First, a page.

Transcription Transgressions

logo for the Pryor Center

While August 2012 still feels like fall before last on remembering my second and final layoff from the newspaper profession, June 2013 seems longer than the six years it maths out when I recall that month’s part-time job, transcriptionist at the University of Arkansas Pryor Center for Oral and Visual History.

Those few hours a week did teach me two lessons I won’t forget, the value of transcriptions and the fallacy of transcriptions. Visiting the Pryor Center for a book reading inspired me to ink these up.

While my next university job was the 2014-15 term at its journalism department, the courses I taught did not have an opening for a reporting exercise I hadn’t seen anywhere (which doesn’t mean it’s not done). In some beginning or intermediate journalism class, it’d be cool to present a 3- to 5-minute recording excerpt, such as from the Pryor Center, and have the students transcribe it. By transcribe I mean word for word, with all the stumbles and repeats the least and greatest of us utter when speaking.

They would be encouraged to repeat the tape as often as needed, using a free transcription software app. Afterward, I’d hand out or put on a screen the official transcript so they’d see what they missed.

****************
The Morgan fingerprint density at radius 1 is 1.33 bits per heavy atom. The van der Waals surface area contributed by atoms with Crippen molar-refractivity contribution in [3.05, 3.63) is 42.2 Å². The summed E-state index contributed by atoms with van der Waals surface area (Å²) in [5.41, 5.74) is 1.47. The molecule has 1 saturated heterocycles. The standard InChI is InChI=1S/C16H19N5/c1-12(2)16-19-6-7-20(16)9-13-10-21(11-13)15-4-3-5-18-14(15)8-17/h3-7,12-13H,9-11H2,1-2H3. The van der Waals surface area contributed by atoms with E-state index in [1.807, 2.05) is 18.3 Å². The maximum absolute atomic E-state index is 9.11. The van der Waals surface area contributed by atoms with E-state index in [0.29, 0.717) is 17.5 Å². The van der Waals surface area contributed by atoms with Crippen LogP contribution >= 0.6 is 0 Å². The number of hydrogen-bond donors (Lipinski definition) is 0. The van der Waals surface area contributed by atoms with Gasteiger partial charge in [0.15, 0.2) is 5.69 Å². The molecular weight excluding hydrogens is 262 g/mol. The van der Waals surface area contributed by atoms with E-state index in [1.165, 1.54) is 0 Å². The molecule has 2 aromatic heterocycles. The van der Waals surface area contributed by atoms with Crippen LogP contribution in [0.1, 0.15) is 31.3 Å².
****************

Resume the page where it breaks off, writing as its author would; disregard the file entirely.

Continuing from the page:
The only students who could get an A+, one would predict, would be someone who was a former stenographer.

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I Would Appreciate Your Vote

My Razorback roots go deeper than I thought. My maternal grandfather, Ernest Mendel of Fort Smith (born in Hot Springs), evidently attended the University of Arkansas. I've checked the Senior Walks of several years; he didn't graduate.
Ben Pollock
Candidate Ben Pollock
Official U of A photo, summer 2014

I am running this week for a position on the University of Arkansas Staff Senate. The online balloting ends Monday, May 6. If you are a U of A staff member, you may choose to vote for me, and the following 150-word statement I was asked to submit just might sway you!

Or not.

As a longtime volunteer, I enjoy giving back. Working at the University of Arkansas these three years has been so satisfying this is an opportunity to return the favor. On the Staff Senate, I’d like to increase the body’s visibility through the year. That’s not just special events but would work toward an ongoing, transparent presence on campus.

About me:

My Razorback roots go deeper than I thought. My maternal grandfather, Ernest Mendel of Fort Smith (born in Hot Springs), evidently attended the University of Arkansas. I've checked the Senior Walks of several years; he didn't graduate.